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WFPC2 Drizzle Cookbooks

WFPC2 drizzling

See the WFPC2 drizzling overview and general tips, to find a cookbook and/or sample dataset that best represents your dataset, with regards to target placement and pointing strategy.

Cookbook for sub-sampled data with the target placed on the WF chip/s

NOTE: You may use the c0m/c1m files you now receive from the archive 'as is', there is no need to convert them to GEIS format using STRFITS as mentioned below. If you have WFITS (c0f/c1f) data, then please follow the instructions for converting your data to GEIS (c0h/c1h) format. These instructions are intended for datasets where an optimally sub-sampling dither box pattern was used.

De-archive the science and data quality FITS files to your working directory. Make a uref directory and download the distortion reference files (IDCTAB and OFFTAB in your image headers) into it, and define your uref directory (set uref). Convert the files to GEIS format (with strfits), and make a list of input images (list_c0h):

> set uref = "/data/mymachine/uref/"
> strfits *c0f.fits "" ""
> strfits *c1f.fits "" ""
> ls u*c0h > list_c0h  (no blank lines!)

If any part of your target falls on the WF4 chip, the data were taken after 1 March 2000, and you are working with c0h/c1h files, ensure that the WF4TFILE and WF4TCORR keywords are present and populated. The WF4TFILE keyword will be present (it should not be 'N/A') and WF4TCORR should be 'COMPLETE'. If this is not the case, you need to re-retrieve your data.

If your data are not all from the same visit, or otherwise did not use the same guide stars, you need to refine the image registration.

MultiDrizzle parameters

The following are sample parameters (with some rationale in the comments) for applying the geometric distortion correction, combining, and cleaning your dataset. Some of the default parameters are not listed here.

> unlearn multidrizzle  # reset all parameters to default values first

multidrizzle.input = '@list_c0h'  # input image list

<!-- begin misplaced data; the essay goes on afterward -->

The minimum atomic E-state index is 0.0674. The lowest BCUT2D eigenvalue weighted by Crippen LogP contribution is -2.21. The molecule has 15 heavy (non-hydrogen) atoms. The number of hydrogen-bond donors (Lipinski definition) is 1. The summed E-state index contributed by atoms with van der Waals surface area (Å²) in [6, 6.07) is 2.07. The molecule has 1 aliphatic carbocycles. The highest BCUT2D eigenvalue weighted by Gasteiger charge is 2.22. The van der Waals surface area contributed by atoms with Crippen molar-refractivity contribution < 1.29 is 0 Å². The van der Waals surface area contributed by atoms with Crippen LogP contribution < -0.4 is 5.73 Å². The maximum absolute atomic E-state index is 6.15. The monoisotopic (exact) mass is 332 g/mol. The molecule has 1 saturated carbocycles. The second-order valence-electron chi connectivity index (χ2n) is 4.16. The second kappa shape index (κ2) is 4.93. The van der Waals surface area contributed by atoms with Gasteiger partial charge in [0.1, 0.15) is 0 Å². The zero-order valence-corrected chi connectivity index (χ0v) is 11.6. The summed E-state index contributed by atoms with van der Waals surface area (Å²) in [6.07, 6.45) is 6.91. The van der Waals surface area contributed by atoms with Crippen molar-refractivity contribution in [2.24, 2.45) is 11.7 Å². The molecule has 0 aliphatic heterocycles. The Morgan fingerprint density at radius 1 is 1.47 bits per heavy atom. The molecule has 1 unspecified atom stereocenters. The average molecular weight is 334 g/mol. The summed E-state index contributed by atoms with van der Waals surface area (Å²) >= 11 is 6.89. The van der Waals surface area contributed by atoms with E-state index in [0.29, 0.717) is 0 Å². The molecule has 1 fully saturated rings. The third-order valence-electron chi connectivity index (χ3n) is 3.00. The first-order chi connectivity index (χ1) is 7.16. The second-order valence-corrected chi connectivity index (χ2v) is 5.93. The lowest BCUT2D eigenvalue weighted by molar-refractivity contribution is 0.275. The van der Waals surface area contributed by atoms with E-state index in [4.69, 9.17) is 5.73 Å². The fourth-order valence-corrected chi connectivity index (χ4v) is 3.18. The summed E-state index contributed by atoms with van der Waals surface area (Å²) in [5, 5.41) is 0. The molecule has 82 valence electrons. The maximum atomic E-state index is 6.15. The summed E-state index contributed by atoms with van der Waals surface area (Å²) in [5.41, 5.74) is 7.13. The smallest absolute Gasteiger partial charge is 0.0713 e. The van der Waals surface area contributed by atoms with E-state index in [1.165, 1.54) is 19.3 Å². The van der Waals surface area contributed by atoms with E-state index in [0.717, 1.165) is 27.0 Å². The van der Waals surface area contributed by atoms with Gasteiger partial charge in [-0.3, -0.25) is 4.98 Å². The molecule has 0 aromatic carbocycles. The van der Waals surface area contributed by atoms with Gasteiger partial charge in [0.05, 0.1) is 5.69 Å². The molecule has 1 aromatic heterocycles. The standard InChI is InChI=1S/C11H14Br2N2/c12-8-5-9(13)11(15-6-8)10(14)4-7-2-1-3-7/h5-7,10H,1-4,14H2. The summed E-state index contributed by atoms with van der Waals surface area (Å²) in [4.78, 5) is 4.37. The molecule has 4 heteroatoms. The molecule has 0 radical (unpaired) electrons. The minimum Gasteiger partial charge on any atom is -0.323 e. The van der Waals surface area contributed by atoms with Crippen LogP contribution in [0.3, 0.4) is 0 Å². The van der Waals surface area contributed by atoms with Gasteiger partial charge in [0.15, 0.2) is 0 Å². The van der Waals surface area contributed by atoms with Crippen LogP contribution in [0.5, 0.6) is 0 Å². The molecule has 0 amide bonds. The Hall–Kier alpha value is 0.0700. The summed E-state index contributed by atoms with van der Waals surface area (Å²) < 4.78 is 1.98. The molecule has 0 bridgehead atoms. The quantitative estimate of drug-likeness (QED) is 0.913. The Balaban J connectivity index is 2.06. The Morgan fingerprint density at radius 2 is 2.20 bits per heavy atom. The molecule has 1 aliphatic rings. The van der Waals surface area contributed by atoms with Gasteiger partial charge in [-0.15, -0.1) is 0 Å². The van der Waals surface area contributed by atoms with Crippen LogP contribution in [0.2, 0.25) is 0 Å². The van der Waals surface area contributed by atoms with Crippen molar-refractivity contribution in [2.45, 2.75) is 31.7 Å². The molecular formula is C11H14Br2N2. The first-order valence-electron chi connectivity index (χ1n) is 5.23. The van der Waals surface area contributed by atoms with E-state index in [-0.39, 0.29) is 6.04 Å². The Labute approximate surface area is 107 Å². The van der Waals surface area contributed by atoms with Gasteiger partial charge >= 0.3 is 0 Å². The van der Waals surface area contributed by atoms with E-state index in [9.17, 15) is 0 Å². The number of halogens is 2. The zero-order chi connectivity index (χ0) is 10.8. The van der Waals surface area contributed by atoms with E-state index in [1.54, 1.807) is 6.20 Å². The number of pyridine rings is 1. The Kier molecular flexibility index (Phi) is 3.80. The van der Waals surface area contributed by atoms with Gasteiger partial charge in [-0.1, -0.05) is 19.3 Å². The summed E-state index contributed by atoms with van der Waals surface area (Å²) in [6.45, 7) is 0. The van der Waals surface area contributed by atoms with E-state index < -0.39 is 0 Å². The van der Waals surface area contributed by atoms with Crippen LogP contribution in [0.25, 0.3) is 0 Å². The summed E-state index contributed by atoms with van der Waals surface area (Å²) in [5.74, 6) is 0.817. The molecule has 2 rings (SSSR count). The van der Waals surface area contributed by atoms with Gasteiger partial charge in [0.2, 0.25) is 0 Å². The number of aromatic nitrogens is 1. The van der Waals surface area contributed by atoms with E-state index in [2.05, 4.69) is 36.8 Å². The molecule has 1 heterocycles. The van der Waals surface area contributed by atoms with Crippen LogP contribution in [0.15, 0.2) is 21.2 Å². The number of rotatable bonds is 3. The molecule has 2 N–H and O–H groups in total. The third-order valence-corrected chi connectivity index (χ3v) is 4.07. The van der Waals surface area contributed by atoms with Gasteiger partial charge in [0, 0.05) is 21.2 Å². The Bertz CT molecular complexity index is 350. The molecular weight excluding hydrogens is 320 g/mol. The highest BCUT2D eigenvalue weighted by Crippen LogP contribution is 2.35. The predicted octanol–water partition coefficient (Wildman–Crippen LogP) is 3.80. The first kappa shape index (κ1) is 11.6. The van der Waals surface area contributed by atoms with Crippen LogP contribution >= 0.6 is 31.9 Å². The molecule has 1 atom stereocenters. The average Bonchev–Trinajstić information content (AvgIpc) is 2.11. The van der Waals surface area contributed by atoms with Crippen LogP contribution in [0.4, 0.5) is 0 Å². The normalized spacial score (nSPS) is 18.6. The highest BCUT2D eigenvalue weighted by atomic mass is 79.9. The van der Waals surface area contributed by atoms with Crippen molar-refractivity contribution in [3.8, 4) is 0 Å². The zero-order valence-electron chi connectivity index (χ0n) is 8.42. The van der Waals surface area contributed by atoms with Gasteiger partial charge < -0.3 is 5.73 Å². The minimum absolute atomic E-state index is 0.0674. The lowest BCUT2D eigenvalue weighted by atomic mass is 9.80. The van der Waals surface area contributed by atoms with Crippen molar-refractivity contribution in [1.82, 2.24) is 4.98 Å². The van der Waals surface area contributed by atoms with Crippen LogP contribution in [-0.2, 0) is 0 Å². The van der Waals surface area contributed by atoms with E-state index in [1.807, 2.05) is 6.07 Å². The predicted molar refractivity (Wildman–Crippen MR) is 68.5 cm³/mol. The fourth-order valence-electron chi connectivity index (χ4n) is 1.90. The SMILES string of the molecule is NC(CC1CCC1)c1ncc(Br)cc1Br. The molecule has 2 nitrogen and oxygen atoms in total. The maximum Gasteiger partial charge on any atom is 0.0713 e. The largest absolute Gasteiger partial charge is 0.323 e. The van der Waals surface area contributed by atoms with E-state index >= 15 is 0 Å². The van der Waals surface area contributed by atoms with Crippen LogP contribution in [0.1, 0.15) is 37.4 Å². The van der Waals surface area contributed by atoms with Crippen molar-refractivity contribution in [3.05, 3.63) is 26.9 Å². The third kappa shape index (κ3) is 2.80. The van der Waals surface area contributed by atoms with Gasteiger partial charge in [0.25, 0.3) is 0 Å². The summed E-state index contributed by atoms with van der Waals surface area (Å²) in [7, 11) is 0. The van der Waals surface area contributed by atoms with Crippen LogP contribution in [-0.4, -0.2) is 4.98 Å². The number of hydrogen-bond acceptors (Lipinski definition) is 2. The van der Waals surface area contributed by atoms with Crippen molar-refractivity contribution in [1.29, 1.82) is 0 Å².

multidrizzle.output = 'ngc999_f555w'  # target_filter filenaming
multidrizzle.clean = yes
multidrizzle.group = ''  # include all chips, or provide a chip number
multidrizzle.ra = 115.480667   # center the target in the output image
multidrizzle.dec = -18.208472  # center the target in the output image
multidrizzle.build = no  # single-extension FITS output
multidrizzle.shiftfile = 'shifts.txt'  # apply delta-shifts, if relevant
multidrizzle.static = yes
multidrizzle.skysub = no
multidrizzle.driz_separate = yes
multidrizzle.driz_sep_outnx = 1600
multidrizzle.driz_sep_outny = 1600
multidrizzle.driz_sep_kernel = 'turbo'
multidrizzle.driz_sep_wt_scl = 'exptime'
multidrizzle.driz_sep_scale = 0.0996  # WF detector pixel scale in arcsec
multidrizzle.driz_sep_pixfrac = 1.0
multidrizzle.driz_sep_rot = INDEF  # don't rotate North up here
multidrizzle.driz_sep_fillval = -9.9  # arbitrary low value
multidrizzle.driz_sep_bits = 0  # exclude all flagged pixels
multidrizzle.median = yes
multidrizzle.combine_type = 'median'
multidrizzle.combine_lthresh = '-8.8'  # exclude fill values
multidrizzle.blot = yes
multidrizzle.driz_cr = yes
multidrizzle.driz_cr_snr = '4.0 3.5'
multidrizzle.driz_combine = yes
multidrizzle.final_wht_type = 'EXP'
multidrizzle.final_outnx = 2048
multidrizzle.final_outny = 2048
multidrizzle.final_kernel = 'square'
multidrizzle.final_wt_scl = 'exptime'
multidrizzle.final_scale = 0.06  # in arcsec; output pixels are smaller*
multidrizzle.final_pixfrac = 0.8 # shrink the drop size
multidrizzle.final_rot = 0.0  # rotate North up in final output
multidrizzle.final_fillval = 0.0 
multidrizzle.final_bits = 0 # exclude all flagged pixels
multidrizzle.crbit = 0
* There is some potential for confusion in that drizzle.scale is a unitless ratio (output/input scale), but in PyDrizzle and MultiDrizzle, the scale units became absolute arcsec a few years ago. For example, input WF pixels are 0.10 arcsec, so setting scale=0.06 means the output pixels will be 60% as large as the input pixels.

Inspect your output and iterate as needed

You might need to make your output dimensions (outnx, outny) larger to include all the pixels, or wish to make them smaller to truncate unneeded outer parts of the data (i.e. if your target is small).

Look for under-rejection of cosmic rays, or over-rejection of real features (e.g. stellar cores) by blink-comparing the output drizzled image and weight map (drz_sci.fits and drz_weight.fits). You may need to adjust your rejection thresholds (driz_cr_snr), or grow the rejections and/or reject CTE tails (driz_cr_grow and driz_cr_ctegrow). Patterns in your weight map (drz_weight.fits) may indicate that you need to adjust the scale and pixfrac.

Send any questions or concerns to the STScI Help Desk (help@stsci.edu).